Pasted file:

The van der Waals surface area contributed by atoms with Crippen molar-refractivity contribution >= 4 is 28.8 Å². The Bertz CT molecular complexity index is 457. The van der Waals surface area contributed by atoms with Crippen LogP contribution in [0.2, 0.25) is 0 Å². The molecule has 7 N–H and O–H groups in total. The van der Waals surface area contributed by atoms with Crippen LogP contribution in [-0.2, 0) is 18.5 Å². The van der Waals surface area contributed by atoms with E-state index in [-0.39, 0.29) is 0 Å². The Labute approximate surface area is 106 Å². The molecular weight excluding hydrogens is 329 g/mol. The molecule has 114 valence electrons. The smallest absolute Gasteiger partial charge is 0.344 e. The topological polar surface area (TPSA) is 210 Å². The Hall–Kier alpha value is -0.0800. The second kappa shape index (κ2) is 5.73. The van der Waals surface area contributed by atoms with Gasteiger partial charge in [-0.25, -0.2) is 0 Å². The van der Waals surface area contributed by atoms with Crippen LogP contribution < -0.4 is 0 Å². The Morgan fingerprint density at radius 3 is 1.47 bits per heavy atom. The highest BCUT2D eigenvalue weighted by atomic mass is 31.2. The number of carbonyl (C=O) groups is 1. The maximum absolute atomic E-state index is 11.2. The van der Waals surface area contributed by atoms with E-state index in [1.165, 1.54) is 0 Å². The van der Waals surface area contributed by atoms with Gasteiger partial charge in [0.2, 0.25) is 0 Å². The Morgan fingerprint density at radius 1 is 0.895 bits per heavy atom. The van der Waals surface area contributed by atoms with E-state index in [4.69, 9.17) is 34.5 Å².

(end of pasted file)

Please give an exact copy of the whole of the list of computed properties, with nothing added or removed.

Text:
The van der Waals surface area contributed by atoms with Crippen molar-refractivity contribution >= 4 is 28.8 Å². The Bertz CT molecular complexity index is 457. The van der Waals surface area contributed by atoms with Crippen LogP contribution in [0.2, 0.25) is 0 Å². The molecule has 7 N–H and O–H groups in total. The van der Waals surface area contributed by atoms with Crippen LogP contribution in [-0.2, 0) is 18.5 Å². The van der Waals surface area contributed by atoms with E-state index in [-0.39, 0.29) is 0 Å². The Labute approximate surface area is 106 Å². The molecular weight excluding hydrogens is 329 g/mol. The molecule has 114 valence electrons. The smallest absolute Gasteiger partial charge is 0.344 e. The topological polar surface area (TPSA) is 210 Å². The Hall–Kier alpha value is -0.0800. The second kappa shape index (κ2) is 5.73. The van der Waals surface area contributed by atoms with Gasteiger partial charge in [-0.25, -0.2) is 0 Å². The van der Waals surface area contributed by atoms with Crippen LogP contribution < -0.4 is 0 Å². The Morgan fingerprint density at radius 3 is 1.47 bits per heavy atom. The highest BCUT2D eigenvalue weighted by atomic mass is 31.2. The number of carbonyl (C=O) groups is 1. The maximum absolute atomic E-state index is 11.2. The van der Waals surface area contributed by atoms with E-state index in [1.165, 1.54) is 0 Å². The van der Waals surface area contributed by atoms with Gasteiger partial charge in [0.2, 0.25) is 0 Å². The Morgan fingerprint density at radius 1 is 0.895 bits per heavy atom. The van der Waals surface area contributed by atoms with E-state index in [4.69, 9.17) is 34.5 Å².